Featured Research

from universities, journals, and other organizations

New NIST Method Improves Accuracy Of Spectrometers

Date:
June 17, 2005
Source:
National Institute of Standards and Technology (NIST)
Summary:
Measurements of the intensity of light at different wavelengths can be made more accurately now, thanks to a new, simple method for correcting common instrument errors. The new method, developed by researchers at the National Institute of Standards and Technology (NIST), will benefit fields such as color measurement, lighting development, remote sensing, biotechnology and astronomy.

Measurements of the intensity of light at different wavelengths can be made more accurately now, thanks to a new, simple method for correcting common instrument errors. The new method, developed by researchers at the National Institute of Standards and Technology (NIST), will benefit fields such as color measurement, lighting development, remote sensing, biotechnology and astronomy.

The NIST method improves the measurement accuracy of spectrometers, devices that measure optical radiation at different wavelengths. Spectrometers are used widely in industrial settings and academic research to analyze the emissions from lamps or other light sources, as well as to analyze optical properties of materials. The NIST method corrects errors arising from the presence of stray light, unwanted scattered radiation within an instrument.

Stray light is often the major source of measurement uncertainty for commonly used spectrometers. It can cause unexpectedly large systematic errors, even as much as 100 percent depending upon the application, when an instrument tries to measure a very low level of radiation at some wavelength while there are relatively high levels in other wavelength regions. The new NIST method nearly eliminates stray light errors, to a level less than 0.001 percent of the total signal, a desirable level for most industrial and scientific applications. This allows very accurate measurement of low-power components of radiation and accurate measurements across a large dynamic range of intensities.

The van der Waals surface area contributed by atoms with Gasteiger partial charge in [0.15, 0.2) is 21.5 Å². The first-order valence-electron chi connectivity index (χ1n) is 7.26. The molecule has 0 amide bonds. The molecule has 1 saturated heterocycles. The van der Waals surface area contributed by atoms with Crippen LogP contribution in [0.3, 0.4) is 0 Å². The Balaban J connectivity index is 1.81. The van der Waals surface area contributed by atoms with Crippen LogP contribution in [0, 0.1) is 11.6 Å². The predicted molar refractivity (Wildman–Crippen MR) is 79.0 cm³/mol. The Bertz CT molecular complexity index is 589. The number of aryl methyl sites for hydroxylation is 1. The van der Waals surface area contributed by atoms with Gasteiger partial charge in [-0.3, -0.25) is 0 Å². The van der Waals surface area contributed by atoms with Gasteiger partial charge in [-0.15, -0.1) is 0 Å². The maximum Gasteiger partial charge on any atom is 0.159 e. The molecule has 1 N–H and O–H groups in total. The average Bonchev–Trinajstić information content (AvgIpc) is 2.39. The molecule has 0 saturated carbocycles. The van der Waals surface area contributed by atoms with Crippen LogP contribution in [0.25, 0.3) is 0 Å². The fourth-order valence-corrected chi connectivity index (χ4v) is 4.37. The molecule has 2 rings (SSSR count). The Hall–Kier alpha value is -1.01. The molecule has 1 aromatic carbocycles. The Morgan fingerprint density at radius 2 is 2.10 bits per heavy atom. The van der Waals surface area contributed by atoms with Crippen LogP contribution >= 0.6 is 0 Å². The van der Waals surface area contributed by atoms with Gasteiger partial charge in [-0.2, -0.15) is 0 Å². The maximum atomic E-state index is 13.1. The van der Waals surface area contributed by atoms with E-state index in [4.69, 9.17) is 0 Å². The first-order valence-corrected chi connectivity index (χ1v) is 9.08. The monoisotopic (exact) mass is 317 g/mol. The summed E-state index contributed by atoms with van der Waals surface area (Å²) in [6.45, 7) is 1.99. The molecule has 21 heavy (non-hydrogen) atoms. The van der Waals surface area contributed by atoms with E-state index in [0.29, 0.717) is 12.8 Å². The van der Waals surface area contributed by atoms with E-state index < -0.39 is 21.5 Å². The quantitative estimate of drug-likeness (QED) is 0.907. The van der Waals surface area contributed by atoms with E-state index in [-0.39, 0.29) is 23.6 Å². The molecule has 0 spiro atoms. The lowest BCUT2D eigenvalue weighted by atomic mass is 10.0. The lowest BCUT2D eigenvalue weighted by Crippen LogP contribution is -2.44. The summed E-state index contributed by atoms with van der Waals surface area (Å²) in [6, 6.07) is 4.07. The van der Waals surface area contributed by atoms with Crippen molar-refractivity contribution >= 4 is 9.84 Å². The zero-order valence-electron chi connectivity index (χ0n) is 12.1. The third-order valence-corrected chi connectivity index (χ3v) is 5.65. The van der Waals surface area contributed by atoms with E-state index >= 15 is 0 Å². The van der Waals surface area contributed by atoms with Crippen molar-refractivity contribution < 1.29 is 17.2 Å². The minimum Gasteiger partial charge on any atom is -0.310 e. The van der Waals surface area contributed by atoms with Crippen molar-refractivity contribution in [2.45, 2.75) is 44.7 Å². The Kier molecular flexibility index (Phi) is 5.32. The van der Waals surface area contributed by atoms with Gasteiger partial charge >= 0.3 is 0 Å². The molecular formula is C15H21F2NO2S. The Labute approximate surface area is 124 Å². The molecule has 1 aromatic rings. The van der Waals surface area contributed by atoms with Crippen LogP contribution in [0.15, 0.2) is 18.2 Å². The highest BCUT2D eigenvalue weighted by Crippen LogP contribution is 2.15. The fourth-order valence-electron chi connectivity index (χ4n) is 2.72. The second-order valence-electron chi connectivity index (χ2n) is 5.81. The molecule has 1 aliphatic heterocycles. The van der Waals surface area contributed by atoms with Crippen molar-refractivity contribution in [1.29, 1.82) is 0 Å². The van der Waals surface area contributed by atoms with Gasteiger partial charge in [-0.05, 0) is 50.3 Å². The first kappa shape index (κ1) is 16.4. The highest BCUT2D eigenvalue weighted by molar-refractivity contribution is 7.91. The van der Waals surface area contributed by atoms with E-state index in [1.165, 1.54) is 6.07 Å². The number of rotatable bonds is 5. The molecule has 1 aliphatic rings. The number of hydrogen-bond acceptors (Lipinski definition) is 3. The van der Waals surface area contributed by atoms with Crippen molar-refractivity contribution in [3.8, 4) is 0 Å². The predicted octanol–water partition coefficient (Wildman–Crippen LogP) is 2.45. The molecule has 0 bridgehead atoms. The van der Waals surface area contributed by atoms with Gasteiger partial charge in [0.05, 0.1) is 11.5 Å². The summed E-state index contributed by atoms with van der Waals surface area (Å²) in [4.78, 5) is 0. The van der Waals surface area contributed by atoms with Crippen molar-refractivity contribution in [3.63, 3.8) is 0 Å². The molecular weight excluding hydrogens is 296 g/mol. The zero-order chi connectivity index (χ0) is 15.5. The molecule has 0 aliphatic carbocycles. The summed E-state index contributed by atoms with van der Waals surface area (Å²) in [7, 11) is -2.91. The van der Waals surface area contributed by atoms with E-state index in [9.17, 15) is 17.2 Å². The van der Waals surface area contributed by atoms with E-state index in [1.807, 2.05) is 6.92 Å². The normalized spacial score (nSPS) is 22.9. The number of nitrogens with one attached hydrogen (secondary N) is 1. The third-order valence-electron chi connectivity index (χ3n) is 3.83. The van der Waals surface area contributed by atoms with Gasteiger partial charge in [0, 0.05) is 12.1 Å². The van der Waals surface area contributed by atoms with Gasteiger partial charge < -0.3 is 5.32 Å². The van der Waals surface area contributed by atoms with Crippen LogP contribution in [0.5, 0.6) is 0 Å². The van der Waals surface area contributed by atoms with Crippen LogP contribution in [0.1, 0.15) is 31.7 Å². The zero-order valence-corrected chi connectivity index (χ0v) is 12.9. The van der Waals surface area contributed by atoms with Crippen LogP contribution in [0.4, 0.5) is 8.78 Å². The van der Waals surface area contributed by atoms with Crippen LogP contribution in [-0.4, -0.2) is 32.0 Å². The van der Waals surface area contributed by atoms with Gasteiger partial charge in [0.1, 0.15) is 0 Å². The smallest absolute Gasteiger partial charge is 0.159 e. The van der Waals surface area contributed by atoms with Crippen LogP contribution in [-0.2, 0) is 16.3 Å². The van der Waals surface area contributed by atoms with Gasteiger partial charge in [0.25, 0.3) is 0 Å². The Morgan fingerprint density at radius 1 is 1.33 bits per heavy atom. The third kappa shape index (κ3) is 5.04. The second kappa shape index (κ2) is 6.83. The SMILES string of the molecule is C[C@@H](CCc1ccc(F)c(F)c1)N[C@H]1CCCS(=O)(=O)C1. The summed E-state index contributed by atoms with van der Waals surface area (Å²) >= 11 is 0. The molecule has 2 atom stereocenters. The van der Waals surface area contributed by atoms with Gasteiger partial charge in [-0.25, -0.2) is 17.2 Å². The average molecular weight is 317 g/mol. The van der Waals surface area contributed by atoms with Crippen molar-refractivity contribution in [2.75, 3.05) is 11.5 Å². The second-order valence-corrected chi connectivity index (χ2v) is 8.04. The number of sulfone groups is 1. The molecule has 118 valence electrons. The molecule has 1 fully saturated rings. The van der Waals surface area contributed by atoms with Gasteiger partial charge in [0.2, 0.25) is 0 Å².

NIST researchers implemented and validated the method using a commercial CCD-array spectrograph, which measures light in the visible region instantly. They characterized the response to monochromatic emissions from tunable lasers that covered the instrument's full spectral range. Calculations were made using the measured data to produce a matrix that quantified the magnitude of the stray-light signal for every element (or pixel) of the detector array for every wavelength of light. The matrix then was used to correct the instrument's output signals for stray light. The method is simple and fast enough to be incorporated into an instrument's software to perform real-time stray-light corrections without much reduction in the instrument's speed.

NIST recently began offering a special calibration service to characterize spectrometers for stray light using the new method. Plans are being made to transfer the technique to industry, and a technical paper is in preparation. For further information about the calibration service, contact Yuqin Zong at yzong@nist.gov, or (301) 975-2332.


Story Source:

The above story is based on materials provided by National Institute of Standards and Technology (NIST). Note: Materials may be edited for content and length.